Thursday, August 09, 2012

Green Arrow is Dead

It was with sadness that I removed the New 52 Green Arrow comic from my pull list this week. I really had hopes for that book, but after sticking it out for 12 months I had to conclude that the writer and editor had no clue who Green Arrow was.

Like many of the New 52 heroes, GA came through Flashpoint a younger man than he was previously. But that's not the problem with him or his book. Sure, he's got a three day growth of beard, not his famous Van Dyke beard and mustache, but that's not the problem. I can deal with him looking younger. What I can't deal with is his lack of a personality. Or the personality he has always had.

Oliver Queen has functioned as the DC universe's social conscience since his road trip with Hal Jordan (Green Lantern) back in the 70's. Ollie lost his company and really got in touch with the real world and problems like homelessness, poverty, and drug abuse. That last because his own ward, Roy Harper (Speedy) was found shooting heroin.

But Ollie was in many ways more "real" than his compatriots. As he concludes in the Archer's Quest storyline, he has always been his own worst enemy. He screwed up his relationship with Dinah Lance (Black Canary). He was distant from Roy/Speedy and Roy turned to drugs to fill the void. He lost his company.

Prior to the New 52, GA was shown in the Brightest Day storyline that preceded the Flashpoint event that became the New 52 universe. In Brightest Day, Ollie was living in the forest in Star City, keeping company with a homeless man who called himself Galahad. His dual identity was no longer a secret, but he continued to wear his mask out of habit. Dispossessed of his company and his secret identity, Ollie still strove to be the hero that Star City needed.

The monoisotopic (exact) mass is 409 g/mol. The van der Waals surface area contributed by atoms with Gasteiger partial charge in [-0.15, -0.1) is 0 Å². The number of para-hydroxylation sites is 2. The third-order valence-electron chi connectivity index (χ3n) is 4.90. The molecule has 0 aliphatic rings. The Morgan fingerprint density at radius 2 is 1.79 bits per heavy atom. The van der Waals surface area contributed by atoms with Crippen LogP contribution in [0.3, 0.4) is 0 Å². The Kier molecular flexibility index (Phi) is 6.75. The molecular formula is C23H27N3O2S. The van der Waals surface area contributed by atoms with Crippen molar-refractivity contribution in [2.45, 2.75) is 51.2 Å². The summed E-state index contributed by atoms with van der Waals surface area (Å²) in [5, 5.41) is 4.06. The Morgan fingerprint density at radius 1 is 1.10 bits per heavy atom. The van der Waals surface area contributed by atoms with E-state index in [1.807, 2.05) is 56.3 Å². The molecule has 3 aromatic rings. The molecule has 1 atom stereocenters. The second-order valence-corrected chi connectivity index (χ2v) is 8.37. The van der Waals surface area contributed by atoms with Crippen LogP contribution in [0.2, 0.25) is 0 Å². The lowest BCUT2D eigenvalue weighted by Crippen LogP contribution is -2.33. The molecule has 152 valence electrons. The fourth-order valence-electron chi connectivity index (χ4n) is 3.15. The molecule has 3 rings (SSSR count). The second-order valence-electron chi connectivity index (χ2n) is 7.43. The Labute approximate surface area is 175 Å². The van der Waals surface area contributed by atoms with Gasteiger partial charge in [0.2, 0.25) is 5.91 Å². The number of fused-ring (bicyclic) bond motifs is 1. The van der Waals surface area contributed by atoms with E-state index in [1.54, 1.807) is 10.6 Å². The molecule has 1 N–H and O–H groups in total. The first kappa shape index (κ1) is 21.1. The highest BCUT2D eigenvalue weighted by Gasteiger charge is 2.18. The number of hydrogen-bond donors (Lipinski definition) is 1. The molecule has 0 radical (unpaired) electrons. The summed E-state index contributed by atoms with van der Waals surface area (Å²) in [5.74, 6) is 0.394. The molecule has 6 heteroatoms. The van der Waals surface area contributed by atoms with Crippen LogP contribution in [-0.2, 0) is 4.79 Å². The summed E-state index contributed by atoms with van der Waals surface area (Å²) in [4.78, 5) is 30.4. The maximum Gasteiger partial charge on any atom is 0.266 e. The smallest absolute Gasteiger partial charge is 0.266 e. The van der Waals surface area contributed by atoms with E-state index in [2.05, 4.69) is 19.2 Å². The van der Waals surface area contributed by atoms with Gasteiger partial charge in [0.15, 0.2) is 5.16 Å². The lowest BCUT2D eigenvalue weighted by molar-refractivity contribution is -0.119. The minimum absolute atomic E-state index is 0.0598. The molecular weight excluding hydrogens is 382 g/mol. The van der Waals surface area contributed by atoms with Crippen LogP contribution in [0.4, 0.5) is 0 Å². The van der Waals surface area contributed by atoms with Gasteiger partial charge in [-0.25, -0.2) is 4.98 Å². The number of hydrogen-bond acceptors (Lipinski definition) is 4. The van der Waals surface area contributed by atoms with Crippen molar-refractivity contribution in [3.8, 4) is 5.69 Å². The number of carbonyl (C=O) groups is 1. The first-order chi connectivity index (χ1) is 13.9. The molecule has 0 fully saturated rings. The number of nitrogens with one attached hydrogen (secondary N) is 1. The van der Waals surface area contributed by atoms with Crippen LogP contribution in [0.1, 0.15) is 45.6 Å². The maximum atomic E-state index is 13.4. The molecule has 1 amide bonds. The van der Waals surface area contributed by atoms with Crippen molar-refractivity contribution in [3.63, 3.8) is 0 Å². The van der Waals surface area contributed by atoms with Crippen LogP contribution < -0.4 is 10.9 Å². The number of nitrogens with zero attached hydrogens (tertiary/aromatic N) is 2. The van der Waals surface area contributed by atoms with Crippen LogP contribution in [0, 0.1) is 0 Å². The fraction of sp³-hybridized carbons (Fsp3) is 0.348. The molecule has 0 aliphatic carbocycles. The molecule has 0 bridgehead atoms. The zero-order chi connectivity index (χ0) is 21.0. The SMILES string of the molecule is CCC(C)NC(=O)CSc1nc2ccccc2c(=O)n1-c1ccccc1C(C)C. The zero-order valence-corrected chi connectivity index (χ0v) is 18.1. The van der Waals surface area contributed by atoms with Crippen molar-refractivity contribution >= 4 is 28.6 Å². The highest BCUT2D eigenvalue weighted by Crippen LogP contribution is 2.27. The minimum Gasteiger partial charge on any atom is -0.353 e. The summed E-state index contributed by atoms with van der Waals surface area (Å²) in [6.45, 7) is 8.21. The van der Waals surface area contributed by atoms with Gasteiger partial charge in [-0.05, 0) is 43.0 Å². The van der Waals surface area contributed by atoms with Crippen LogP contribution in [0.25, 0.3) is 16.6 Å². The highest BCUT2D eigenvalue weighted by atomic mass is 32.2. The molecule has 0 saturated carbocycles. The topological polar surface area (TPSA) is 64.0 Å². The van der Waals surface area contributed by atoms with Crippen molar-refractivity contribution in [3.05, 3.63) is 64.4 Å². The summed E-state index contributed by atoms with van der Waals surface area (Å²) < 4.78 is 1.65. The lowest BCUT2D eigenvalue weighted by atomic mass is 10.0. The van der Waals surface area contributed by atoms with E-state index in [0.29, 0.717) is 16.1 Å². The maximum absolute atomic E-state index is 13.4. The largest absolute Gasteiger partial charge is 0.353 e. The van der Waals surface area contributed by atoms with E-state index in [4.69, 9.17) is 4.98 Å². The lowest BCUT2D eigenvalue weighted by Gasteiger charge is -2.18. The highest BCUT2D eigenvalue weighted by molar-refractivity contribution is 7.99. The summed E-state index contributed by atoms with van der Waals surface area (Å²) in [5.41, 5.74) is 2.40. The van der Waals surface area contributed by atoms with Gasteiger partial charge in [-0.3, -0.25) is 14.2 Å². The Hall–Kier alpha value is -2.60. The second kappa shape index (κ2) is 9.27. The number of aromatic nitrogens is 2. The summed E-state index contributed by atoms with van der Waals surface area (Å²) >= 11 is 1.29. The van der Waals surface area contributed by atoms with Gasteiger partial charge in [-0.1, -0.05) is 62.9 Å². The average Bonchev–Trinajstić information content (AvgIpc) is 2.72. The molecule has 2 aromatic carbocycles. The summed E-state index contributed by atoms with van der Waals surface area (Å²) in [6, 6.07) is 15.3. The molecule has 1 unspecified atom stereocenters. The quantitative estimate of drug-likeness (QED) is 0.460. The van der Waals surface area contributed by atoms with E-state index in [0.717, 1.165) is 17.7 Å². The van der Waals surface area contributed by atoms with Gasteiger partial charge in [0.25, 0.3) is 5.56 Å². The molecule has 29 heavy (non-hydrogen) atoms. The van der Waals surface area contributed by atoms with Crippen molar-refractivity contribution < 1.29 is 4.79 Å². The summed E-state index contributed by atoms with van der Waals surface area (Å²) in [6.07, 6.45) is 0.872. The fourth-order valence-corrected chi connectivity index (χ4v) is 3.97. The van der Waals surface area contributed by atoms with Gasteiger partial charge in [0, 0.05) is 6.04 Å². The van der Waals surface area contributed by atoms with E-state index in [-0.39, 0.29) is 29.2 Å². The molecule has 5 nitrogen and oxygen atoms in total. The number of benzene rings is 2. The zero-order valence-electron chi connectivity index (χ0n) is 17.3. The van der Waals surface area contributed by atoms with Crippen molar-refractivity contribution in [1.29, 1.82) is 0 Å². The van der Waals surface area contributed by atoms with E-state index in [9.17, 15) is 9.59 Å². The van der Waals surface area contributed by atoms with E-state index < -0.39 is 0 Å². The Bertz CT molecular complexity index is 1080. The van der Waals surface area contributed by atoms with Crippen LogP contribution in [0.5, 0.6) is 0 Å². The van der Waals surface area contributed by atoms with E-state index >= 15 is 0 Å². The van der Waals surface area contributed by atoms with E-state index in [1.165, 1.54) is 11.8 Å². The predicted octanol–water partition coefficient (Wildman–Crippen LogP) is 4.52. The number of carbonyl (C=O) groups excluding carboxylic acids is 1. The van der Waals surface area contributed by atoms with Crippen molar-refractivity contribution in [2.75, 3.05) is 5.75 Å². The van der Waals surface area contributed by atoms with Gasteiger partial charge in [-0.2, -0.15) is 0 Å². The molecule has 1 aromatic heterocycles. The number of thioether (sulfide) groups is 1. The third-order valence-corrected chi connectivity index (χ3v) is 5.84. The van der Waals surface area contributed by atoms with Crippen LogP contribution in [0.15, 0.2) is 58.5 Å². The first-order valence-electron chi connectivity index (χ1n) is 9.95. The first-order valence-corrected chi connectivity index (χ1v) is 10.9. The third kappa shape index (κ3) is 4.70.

In the last 12 months, the GA book has had 3 different writers, which tells me that DC is also not happy with the state of the book. While I'm sure DC doesn't need or want my advice, it would be, "Get Ollie back to his roots. Give him some reason to do what he does. Make him more than a guy in a mask with a bow and quiver."

Sorry, Ollie. I'll be back if you ever come to your senses.

2 comments:

Starman said...

You're more stuborn than I am. I consider myself one of the biggest Green Arrow fans on the planet and I gave up after Issue #9.

Krul was obviously uninterested in continuing the character, giving us a decent enough set-up but no real motivation for why Ollie was doing what he was doing save for some vague talk about doing nothing to save lives when he could have done something.

Jurgens gave us what might have been a suitable fill-in storyline had Ollie's personality in the new reality been at all estaglished.

And Ann Nocenti? She tried to give Ollie a personality but her attempts to make Ollie sound like an off-beat, cultured hipster read like a parody of Dennis O'Neil's work from 40 years ago. And she seemed far more interested in proving her own cultured roots to the reader than making Ollie an engaging character.

Kevin said...

Great analysis. I'd have to agree 100%. I love Ollie, it's a shame they screwed him up.